Since 2019 the Erasmus university has a special garden on campus. This is not just any ordinary garden. It is full of edible plants; fruits, vegetables and herbs, all planted and maintained by students and staff. We even have our own bee palace. We are very proud to say that everything here is grown according to principles of natural or sustainable farming.
The vision of Edible EUR is students and staff growing natural food all over and around campus whilst enriching the local ecosystem. To achieve this, the garden inspires, informs, and activates about the application of natural farming on and around campus.
For more information or questions:
Bee the Change
Students take care of the campus bees together with the beekeeper of Immeke Bee the Change. We promote the survival of the bee. Bees and people have been interconnected and interdependent for centuries. More than ever bees show us that they are more than just makers of honey. Bees are an example how to treat our own environment and even how to treat each other. Bee the change and come and tell the story of the bees with us! We inspire, build, amaze and share knowledge around the campus.
"By organising a great diversity, we are looking for a natural balance between plants and animals."
Natural farming is about feeding the world while enriching its ecosystems. Various farmers across the world have developed their own style of farming naturally, but some practices are commonly shared. By always keeping the soil covered with living or dead organic material, it remains protected and feeds soil life. By mixing a variety of crops, and keeping some wild plants, diseases are suppressed. By implementing more shrubs and trees, a network of deep roots is established, while providing habitat high above ground. By not plowing, not spraying any chemicals, and not using artificial fertilizers, soil life is allowed to fully develop and take over most of the hard work.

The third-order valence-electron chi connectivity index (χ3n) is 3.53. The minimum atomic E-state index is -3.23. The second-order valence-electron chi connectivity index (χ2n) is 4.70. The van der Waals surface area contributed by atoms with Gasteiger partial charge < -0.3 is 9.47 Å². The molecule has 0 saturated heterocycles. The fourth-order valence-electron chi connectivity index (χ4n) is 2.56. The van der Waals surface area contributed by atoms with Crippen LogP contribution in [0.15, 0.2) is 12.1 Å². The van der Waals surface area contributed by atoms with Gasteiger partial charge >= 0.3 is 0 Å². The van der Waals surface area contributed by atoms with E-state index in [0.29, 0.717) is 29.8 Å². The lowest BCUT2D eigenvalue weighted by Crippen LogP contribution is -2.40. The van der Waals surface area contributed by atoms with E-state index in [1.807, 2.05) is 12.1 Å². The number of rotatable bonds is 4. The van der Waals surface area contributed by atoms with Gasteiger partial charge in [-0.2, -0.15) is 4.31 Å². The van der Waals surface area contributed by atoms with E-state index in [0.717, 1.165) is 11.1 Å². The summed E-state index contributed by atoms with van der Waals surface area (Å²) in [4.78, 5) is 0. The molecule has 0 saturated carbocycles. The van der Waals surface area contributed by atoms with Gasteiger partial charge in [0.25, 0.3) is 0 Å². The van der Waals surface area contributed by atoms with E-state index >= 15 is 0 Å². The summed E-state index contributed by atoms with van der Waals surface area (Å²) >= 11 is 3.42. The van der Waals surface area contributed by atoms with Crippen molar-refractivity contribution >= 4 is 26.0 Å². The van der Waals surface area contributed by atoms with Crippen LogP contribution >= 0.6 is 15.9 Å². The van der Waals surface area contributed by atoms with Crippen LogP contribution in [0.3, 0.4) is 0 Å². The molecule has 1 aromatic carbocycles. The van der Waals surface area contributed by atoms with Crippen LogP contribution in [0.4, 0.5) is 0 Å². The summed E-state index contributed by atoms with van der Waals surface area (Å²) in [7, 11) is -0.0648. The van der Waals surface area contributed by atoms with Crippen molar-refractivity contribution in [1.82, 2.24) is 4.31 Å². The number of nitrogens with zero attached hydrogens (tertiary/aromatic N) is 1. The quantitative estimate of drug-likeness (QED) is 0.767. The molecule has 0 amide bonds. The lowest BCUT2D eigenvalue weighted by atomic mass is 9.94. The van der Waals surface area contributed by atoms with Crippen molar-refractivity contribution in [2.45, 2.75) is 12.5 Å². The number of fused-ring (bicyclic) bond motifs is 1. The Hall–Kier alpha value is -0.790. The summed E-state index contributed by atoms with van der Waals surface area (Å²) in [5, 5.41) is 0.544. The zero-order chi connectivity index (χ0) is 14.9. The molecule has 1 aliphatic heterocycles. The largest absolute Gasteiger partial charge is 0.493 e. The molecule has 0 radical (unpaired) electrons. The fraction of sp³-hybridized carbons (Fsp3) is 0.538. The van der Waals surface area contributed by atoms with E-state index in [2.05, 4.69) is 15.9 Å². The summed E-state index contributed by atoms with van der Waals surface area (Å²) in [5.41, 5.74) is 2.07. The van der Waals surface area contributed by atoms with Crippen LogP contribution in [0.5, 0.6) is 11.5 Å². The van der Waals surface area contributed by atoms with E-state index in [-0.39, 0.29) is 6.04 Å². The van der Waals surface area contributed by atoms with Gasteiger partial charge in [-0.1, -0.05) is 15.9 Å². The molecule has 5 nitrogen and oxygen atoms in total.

Agriculture covers more than 50% of all habitable land, dominating the composition of ecosystems on land. Monocultures, heavy machinery and agrochemicals have an enormous detrimental impact on those ecosystems. The way we grow our food shapes the ecosystems on this planet and directly around us.
Bees and other insects have an enormous economic value. Without them there would hardly be any harvest. The bees teach us that the economy is not just about money, but about the value of the ecosystem. By organizing a great diversity, we are looking for a natural balance between plants and animals. Sustainable and diverse without artificial additives. We believe that a healthy diverse ecosystem and productivity can go very well together.
To harvest and eat from a garden is very rewarding, especially after all the work put in. Hungry for that juicy fresh natural bounty? Maybe you can get involved!
Develop skills and knowledge in natural farming or beekeeping? Earn fresh natural produce? Meet new friends? You are very welcome to join the weekly gardening or beekeeping sessions. No registration, experience or materials required.
Find the schedule for our sessions on the website of the Erasmus Sustainability Hub.
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Erasmus Sustainability Hub
Making a meaningful difference in the university community
LDE Centre for Sustainability
Three universities joining forces to stimulate a circular economy